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In brief, being an executor means you have been named as the person responsible for executing the wishes of the deceased, and for administering their estate.
If you are asked, it is important not to underestimate how time-consuming and potentially complex this process can be, and to make sure you are fully aware of the responsibilities and expectations that are put upon the executor.
With care, transparency and attention to detail, it can be done, but it’s not a role that everyone will feel comfortable with.
In this blog, we outline some aspects of being an executor of an estate that we think everyone should know about.
Remember, if you don’t feel comfortable doing this, or if you feel the task is especially complicated (which might be the case if the deceased person had especially complex financial arrangements or requests) then you can always seek the help of a professional.
Don’t underestimate how long this will take. Being an executor can be a time-consuming process, even on simple estates. It also takes a lot of mental energy and organisation. If you don’t think you’ll have the time to spare, then consider getting some help.
If you make a mistake while administering the estate, you would be personally liable for any losses that the state incurs as a result of that mistake.
Even small, genuine errors, if not addressed, can quickly become expensive mistakes. Take every precaution to ensure you protect the estate. Take care over every aspect of the price and keep detailed records of what you do, and what payments are made on the estate’s behalf.
It might seem like a good idea to take on joint executor responsibilities, but you would be jointly responsible for any mistakes the other executor makes.
If your joint executor is not taking reasonable care to perform their role due to an inability to do so or because they do not wish to, it may be in the estates and beneficiaries best interest to ask them to renounce their responsibilities as an executor.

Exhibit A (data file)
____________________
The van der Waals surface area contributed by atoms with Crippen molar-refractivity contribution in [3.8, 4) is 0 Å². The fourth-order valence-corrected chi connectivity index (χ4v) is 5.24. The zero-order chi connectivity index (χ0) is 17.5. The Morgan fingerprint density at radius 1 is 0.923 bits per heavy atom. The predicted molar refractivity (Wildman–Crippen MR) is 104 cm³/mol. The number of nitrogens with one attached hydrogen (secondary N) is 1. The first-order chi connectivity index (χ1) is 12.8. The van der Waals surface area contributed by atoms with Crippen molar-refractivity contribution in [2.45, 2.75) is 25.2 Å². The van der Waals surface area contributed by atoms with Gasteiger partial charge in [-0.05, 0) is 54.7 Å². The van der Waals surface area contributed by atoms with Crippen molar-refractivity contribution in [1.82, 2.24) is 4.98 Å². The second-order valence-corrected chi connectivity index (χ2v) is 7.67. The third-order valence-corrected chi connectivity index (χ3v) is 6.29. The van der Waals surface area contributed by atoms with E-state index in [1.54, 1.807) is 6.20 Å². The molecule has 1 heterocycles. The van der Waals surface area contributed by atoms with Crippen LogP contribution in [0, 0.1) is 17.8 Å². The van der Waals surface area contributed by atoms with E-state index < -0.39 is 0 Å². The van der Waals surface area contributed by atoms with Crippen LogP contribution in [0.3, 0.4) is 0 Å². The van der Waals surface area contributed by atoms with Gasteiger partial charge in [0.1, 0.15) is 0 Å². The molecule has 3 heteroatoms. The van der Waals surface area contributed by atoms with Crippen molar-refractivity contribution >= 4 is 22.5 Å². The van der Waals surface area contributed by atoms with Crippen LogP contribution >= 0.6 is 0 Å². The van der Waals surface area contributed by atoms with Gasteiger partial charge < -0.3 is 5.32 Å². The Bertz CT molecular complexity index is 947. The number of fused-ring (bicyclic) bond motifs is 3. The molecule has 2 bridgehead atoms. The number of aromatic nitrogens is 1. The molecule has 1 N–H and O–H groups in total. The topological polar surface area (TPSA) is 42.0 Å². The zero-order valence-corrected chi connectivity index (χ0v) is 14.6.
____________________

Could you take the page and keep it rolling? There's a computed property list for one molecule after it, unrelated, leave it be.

The executors are even responsible for the actions of those who are acting on your behalf – they might not be executors themselves. For example, you might try to save money by hiring a cash-in-hand cleaning company to clean a property that forms part of the estate. If they caused damage to the property whilst cleaning it, then you would be personally liable for that.
It is the executor’s responsibility to ensure assets continue to be protected and insured, until ownership has legally passed on. Don’t cancel insurance policies on property just because nobody lives there any more: if property becomes damaged or targeted by criminals, again, you would be liable if you cancelled the insurance prematurely.
Another example would be failure to inform financial institutions that the person has died: If the executor has not taken action to have the bank account frozen they have not taken reasonable care to protect the estate and its assets.
This is an important one. Debts are not wiped when a person dies – they are usually passed on to the estate, and, where possible, must be paid off from proceeds of the estate, such as a house sale or from any remaining cash assets.
If a creditor comes forward after the estate has been settled and assets have been distributed, again, the executor will be personally liable.
There are several other issues to take into account: income tax, inheritance tax, welfare payments, bankruptcy searches (including avoiding payments to bankrupt beneficiaries) and locating missing beneficiaries.
We won’t apologise for making this sound daunting: it is best to not take the role of executor lightly, and to treat every aspect of it with the utmost caution. Again, if you would prefer to use the services of a professional to remove some of the burden, and to keep everything as transparent as possible, then Browell Smith & Co can help.
Contact our expert team today to arrange a no-obligation chat at any of our offices, in Newcastle, Cramlington, Ashington and Sunderland, or alternatively telephone our team directly on 0191 691 3418 to discuss your particular requirements.
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